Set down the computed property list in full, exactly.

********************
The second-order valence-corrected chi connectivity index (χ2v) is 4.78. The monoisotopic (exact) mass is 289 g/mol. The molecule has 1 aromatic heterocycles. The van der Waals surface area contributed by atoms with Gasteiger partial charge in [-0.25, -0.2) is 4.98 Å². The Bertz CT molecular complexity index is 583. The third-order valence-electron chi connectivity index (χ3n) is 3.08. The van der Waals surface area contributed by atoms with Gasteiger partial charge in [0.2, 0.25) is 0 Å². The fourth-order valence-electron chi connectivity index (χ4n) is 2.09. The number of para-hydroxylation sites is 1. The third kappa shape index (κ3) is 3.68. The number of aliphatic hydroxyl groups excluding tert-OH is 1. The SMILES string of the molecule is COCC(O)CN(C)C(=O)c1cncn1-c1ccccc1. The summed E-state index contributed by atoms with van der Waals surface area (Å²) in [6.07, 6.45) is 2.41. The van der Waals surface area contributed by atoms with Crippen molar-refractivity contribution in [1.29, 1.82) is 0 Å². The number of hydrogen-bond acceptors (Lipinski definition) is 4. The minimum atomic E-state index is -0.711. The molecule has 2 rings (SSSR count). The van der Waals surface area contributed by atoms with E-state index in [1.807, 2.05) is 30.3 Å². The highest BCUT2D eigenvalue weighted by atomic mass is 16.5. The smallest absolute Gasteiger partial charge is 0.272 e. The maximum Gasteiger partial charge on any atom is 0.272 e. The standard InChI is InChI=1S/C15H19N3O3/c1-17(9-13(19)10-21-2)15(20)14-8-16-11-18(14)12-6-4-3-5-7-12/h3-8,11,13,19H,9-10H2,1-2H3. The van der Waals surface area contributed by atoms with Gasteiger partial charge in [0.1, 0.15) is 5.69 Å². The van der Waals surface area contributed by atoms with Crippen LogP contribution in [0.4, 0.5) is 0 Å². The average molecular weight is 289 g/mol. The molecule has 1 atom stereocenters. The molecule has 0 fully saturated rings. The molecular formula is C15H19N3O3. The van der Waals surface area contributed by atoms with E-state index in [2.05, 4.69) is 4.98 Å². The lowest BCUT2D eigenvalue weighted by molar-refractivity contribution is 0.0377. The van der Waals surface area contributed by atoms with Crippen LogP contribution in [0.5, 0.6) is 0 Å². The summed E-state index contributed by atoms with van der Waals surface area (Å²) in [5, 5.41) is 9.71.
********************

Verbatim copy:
The second-order valence-corrected chi connectivity index (χ2v) is 4.78. The monoisotopic (exact) mass is 289 g/mol. The molecule has 1 aromatic heterocycles. The van der Waals surface area contributed by atoms with Gasteiger partial charge in [-0.25, -0.2) is 4.98 Å². The Bertz CT molecular complexity index is 583. The third-order valence-electron chi connectivity index (χ3n) is 3.08. The van der Waals surface area contributed by atoms with Gasteiger partial charge in [0.2, 0.25) is 0 Å². The fourth-order valence-electron chi connectivity index (χ4n) is 2.09. The number of para-hydroxylation sites is 1. The third kappa shape index (κ3) is 3.68. The number of aliphatic hydroxyl groups excluding tert-OH is 1. The SMILES string of the molecule is COCC(O)CN(C)C(=O)c1cncn1-c1ccccc1. The summed E-state index contributed by atoms with van der Waals surface area (Å²) in [6.07, 6.45) is 2.41. The van der Waals surface area contributed by atoms with Crippen molar-refractivity contribution in [1.29, 1.82) is 0 Å². The number of hydrogen-bond acceptors (Lipinski definition) is 4. The minimum atomic E-state index is -0.711. The molecule has 2 rings (SSSR count). The van der Waals surface area contributed by atoms with E-state index in [1.807, 2.05) is 30.3 Å². The highest BCUT2D eigenvalue weighted by atomic mass is 16.5. The smallest absolute Gasteiger partial charge is 0.272 e. The maximum Gasteiger partial charge on any atom is 0.272 e. The standard InChI is InChI=1S/C15H19N3O3/c1-17(9-13(19)10-21-2)15(20)14-8-16-11-18(14)12-6-4-3-5-7-12/h3-8,11,13,19H,9-10H2,1-2H3. The van der Waals surface area contributed by atoms with Gasteiger partial charge in [0.1, 0.15) is 5.69 Å². The van der Waals surface area contributed by atoms with Crippen LogP contribution in [0.4, 0.5) is 0 Å². The average molecular weight is 289 g/mol. The molecule has 1 atom stereocenters. The molecule has 0 fully saturated rings. The molecular formula is C15H19N3O3. The van der Waals surface area contributed by atoms with E-state index in [2.05, 4.69) is 4.98 Å². The lowest BCUT2D eigenvalue weighted by molar-refractivity contribution is 0.0377. The van der Waals surface area contributed by atoms with Crippen LogP contribution in [0.5, 0.6) is 0 Å². The summed E-state index contributed by atoms with van der Waals surface area (Å²) in [5, 5.41) is 9.71.